Ralph Lauren’s Polo Tech Smart Shirts Have Activity Trackers Built In


Wimbledon ball boys and ball girls have cornered the market in stoic roboticism. But if it’s cyborgs you want, look no further than this year’s U.S. Open. A select few ball boys at this year’s tournament will wear Ralph Lauren Polo Tech shirts with biometric tracking capabilities.

The U.S. Open will mark the debut of the Polo Tech “smartshirt,” a snug black nylon compression shirt that will be used by some of the tournament’s feeders. While it won’t be worn by any of the players during matches, NCAA singles champion Marcos Giron will be wearing it during his practice sessions for the U.S. Open.

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Although the branding is unmistakably Ralph Lauren — there’s a giant yellow Polo logo on the front — the tech within each shirt was developed by OMsignal. The shirt is a two-piece affair: conductive threads woven into the shirt, and a small snap-on module that weighs less than 1.5 ounces and relays information to a Bluetooth-connected iPhone or iPad.


The “smart” part of the shirt is a stretchy band, under the pectorals, that contains conductive threads that contact the skin. A module Ralph Lauren calls the “Black Box” or “Tech Box” snaps into the shirt around the left rib cage; it receives heart-rate and breathing data from those threads via metal snaps built into the shirt.

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Users will need to recharge the box via USB after approximately 30 hours of workout time. In addition to a Bluetooth module, an accelerometer and gyrometer help track the number of steps taken and calories burned. The shirt can go into the wash, but you’ll need to detach the module first.

This is the first smart garment in Polo’s lineup, and because it was built to debut at the U.S. Open, the sidecar iOS-only app was built specifically with tennis in mind. The training version of the app designed for Giron gives a longer-term dashboard of the player’s average respiration and heart rates, court coverage, and stats such as average breathing depth.

The idea for a Polo-branded wearable technology line was about a year in the making, according to David Lauren. Lauren, the company’s executive vice president of global advertising and marketing, told WIRED that the first-generation shirt is a public showpiece for a new Polo lineup coming next spring.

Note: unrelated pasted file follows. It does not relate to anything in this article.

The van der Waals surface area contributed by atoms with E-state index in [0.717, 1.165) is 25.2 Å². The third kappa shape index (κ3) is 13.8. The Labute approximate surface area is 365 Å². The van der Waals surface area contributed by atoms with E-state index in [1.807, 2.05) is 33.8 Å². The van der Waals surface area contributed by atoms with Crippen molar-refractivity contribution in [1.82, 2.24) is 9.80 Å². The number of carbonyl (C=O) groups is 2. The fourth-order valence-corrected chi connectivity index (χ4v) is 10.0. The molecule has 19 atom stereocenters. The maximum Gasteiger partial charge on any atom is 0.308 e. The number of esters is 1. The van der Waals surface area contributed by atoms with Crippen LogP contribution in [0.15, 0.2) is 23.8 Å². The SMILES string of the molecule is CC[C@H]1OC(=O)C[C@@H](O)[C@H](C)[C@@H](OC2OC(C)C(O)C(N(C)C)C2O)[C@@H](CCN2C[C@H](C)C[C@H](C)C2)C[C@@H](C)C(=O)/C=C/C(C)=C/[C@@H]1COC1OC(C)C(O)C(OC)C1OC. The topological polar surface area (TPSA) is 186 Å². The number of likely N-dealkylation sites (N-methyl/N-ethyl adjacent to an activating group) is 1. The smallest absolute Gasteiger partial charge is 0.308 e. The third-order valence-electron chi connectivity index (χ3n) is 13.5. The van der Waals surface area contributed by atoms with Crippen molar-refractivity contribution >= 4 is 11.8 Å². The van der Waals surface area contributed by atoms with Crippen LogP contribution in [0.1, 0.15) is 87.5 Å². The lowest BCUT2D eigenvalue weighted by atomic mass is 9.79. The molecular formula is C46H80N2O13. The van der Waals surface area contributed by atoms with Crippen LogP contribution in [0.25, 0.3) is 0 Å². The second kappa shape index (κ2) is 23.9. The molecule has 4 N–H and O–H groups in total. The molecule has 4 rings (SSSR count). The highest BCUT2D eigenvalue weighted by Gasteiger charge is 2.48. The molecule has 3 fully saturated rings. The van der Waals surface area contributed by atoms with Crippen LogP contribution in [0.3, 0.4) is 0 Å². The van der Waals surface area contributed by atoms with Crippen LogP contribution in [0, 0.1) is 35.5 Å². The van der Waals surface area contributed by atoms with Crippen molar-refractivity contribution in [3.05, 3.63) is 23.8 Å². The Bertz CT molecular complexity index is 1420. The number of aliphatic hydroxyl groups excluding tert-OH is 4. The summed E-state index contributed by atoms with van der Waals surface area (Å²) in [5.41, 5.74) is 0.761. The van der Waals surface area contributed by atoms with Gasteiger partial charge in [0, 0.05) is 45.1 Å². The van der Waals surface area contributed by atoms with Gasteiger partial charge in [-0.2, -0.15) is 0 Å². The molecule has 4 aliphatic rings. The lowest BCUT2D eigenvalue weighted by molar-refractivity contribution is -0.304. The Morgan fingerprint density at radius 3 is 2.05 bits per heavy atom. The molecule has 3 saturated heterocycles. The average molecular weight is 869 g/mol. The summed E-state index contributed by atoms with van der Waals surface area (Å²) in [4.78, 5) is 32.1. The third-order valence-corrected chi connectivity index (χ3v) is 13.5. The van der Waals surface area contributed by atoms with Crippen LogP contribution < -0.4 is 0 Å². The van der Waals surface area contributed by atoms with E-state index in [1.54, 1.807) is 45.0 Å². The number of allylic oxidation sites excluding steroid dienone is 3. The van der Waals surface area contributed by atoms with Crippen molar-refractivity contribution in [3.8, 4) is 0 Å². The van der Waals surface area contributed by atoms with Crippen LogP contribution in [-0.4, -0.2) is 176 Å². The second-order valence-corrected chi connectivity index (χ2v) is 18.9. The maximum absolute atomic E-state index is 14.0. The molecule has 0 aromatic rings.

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“A lot will come in the next few months,” said Lauren. “The box will be half the size in a few months. … We are a lifestyle brand, a major luxury fashion brand. I want to be able to gather this (biometric) information in a boardroom or from a baby in a crib. We’ll find new needs, and we’re just at the beginning.”

In its current incarnation, the Polo Tech shirt will help U.S. Open officials keep tabs on the health of some tourney ball boys. The iOS app gives users a real-time display of heart and respiration rates, and a daily view of calories burned and steps taken. Not all the tournament’s ball boys will wear the shirts — one or two matches per day will be worked by feeders wearing the biometric clothing. And for now, the shirts have only been designed for males. But when the Polo Tech lineup launches next year, Lauren says to expect many different “fabrics, colors, and fits.”

Ultimately, the adoption of wearable tech is likely to hinge on product lineups like this. It’s a similar strategy to the Tory Burch for Fitbit lineup, even if the target market is totally different. Rather than buy clothing or watches or glasses or wristbands designed by technology companies, the masses are more likely to buy the brands they have always identified with. They’ll still have smart technologies built into them, it’s just that those features will take a backseat to the label.


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